At the same time, the Department of Health published a joint statement of purpose with the Commission for Social Care and Inspection setting out how the non-deparmental public bodies will operate.
Sir Ian says he is anxious to learn from the various scrutiny bodies at work now, in order to inform the role that CHAI will play. But he is also keen to take an approach which not only judges the service, but helps it to improve.
'I've made it fairly clear that I think we should be concerned with monitoring and inspecting against standards, but with a view to seeking to help and to share best practice.'
He believes the climate of the NHS now - informed by the Bristol inquiry and its attempt to find answers 'without assassinating individuals' - means the service is more inclined to open itself up to scrutiny than was the case, for example, in education, when Ofsted (the Office for Standards in Education) was created in 1992.
He also insists that there is no conflict between the role CHAI will play in independently measuring the service against strict standards, and its part in supporting the service's continuous improvement.
Perhaps Sir Ian's stewardship of the Bristol inquiry offers some clues about how this dual approach might work. What London School of Economics professor Rudolf Klein disparaged as 'the longest and most expensive course of psychotherapy in the NHS' offered - to Sir Ian's mind - 'a process of healing' and 'some kind of catharsis' to a community in trauma.
But his sensitive handling of grieving parents and sometimes defensive professionals did not undermine the needs of an inquiry which shone a light on the dark corners of systemic failure and made far-reaching recommendations about how services should be delivered and measured.
The most radical of all of those proposals, perhaps, was that the body in charge of inspecting the NHS should be independent from its political masters.
Which, in theory, CHAI will be.
But there is a tension between its independence and its remit to hold the NHS to account - against a tightly prescribed government agenda.
Sir Ian describes independence as 'a kind of journey': 'You can't expect the government to just hope and close its eyes. It has some little ties it can pull back on, some little tethering ropes. This body has to earn that trust from the public it serves and from the government that creates it.'
Last month, Audit Commission chair James Strachan told the Commons public administration committee that the NHS was constrained by too many government targets.
And Sir Ian says: 'I happen to agree with James Strachan that certain, rather more general, targets are both necessary and useful.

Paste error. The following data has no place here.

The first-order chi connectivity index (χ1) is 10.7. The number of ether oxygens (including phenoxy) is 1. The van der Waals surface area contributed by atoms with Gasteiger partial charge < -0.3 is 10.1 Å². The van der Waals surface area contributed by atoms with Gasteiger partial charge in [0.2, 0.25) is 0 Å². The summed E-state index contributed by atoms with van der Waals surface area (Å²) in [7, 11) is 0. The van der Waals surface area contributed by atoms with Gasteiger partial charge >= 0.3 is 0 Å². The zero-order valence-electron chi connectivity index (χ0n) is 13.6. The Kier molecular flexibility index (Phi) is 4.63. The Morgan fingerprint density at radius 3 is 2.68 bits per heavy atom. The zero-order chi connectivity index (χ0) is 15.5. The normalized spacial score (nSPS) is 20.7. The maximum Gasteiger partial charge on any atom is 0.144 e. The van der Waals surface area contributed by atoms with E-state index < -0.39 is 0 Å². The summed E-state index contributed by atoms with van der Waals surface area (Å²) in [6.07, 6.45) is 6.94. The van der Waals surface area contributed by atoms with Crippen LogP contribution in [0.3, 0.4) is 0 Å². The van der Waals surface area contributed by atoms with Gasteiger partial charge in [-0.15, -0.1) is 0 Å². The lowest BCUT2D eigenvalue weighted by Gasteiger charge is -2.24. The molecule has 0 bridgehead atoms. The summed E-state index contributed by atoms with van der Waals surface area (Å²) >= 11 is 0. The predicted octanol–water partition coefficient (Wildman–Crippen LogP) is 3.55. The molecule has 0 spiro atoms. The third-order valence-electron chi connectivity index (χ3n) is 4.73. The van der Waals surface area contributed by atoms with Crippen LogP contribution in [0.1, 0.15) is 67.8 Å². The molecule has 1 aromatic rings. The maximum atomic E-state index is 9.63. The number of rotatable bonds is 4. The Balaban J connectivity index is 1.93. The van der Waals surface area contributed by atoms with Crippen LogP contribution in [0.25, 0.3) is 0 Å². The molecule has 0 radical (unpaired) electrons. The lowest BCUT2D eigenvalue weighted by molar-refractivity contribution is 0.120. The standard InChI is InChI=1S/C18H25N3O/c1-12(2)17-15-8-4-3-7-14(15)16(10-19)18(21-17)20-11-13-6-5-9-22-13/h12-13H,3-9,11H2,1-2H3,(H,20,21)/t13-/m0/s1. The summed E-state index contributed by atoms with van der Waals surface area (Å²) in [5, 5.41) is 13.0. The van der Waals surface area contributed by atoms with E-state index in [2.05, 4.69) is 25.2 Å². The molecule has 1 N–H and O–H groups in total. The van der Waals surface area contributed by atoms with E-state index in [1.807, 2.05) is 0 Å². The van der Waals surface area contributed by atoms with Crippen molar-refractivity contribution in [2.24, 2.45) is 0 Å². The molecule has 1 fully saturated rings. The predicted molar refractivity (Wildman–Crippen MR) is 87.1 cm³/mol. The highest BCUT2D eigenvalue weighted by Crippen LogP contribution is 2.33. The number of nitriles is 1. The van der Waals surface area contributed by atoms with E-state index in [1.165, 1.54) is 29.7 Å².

But a plethora of targets seems to me to get in the way of allowing professionals to get on with what we pay them to use - namely their profession and their judgement.'
Safe to say, then, that targets will be a testing ground for the strength of the relationship between CHAI and the government.
Sir Ian says that while the government has an entitlement to say what, globally, should be delivered by the NHS, the bodies it sets up, such as CHAI, must be able to negotiate if they think - as Sir Ian appears to - that targets are distorting the delivery of services.
'In a resource-constrained environment, they merely mean that this part of the toothpaste tube gets squeezed rather than that.'
So will Sir Ian be lobbying the health secretary to scrap some of the existing targets dogging the health service?
He answers cautiously.
'Lobbying would be too strong a word. I think those conversations about the detailed meeting of targets pursuant to certain dates...those conversations will have to go on all the time and I am sure they are going on within government as we speak.'
But if the overall number of targets were to be reduced, managers might sleep more soundly.
There, Sir Ian offers little comfort: 'I am not against the idea of chief executives having the odd sleepless night - if That is going to be in the interests of serving patients. I have the odd sleepless night myself.
Though not very many.'
Perhaps what might cheer some managers, fed up with being at the sharp end of the performance management regime, is Sir Ian's intention that CHAI will hold government agencies, such as the Modernisation Agency, to account.
'I feel it would be incumbent on me to comment, in the public interest, on whoever is involved in the delivery of services or advising on the delivery of those services. Is the advice good?
Because in that case we'll share it.
If it is not, we'll say so.'
Strong words. So is he, as one former member of the government noted approvingly, 'just the sort of awkward bastard' the NHS needs to take charge of inspection and audit?
Sir Ian hesitates: 'The moment you say what you see, some regard that as awkward. No-one likes to have a mirror held in front of them because it tends to show the lines.
'Well, I guess I've been in the business of holding up mirrors for a very long time.'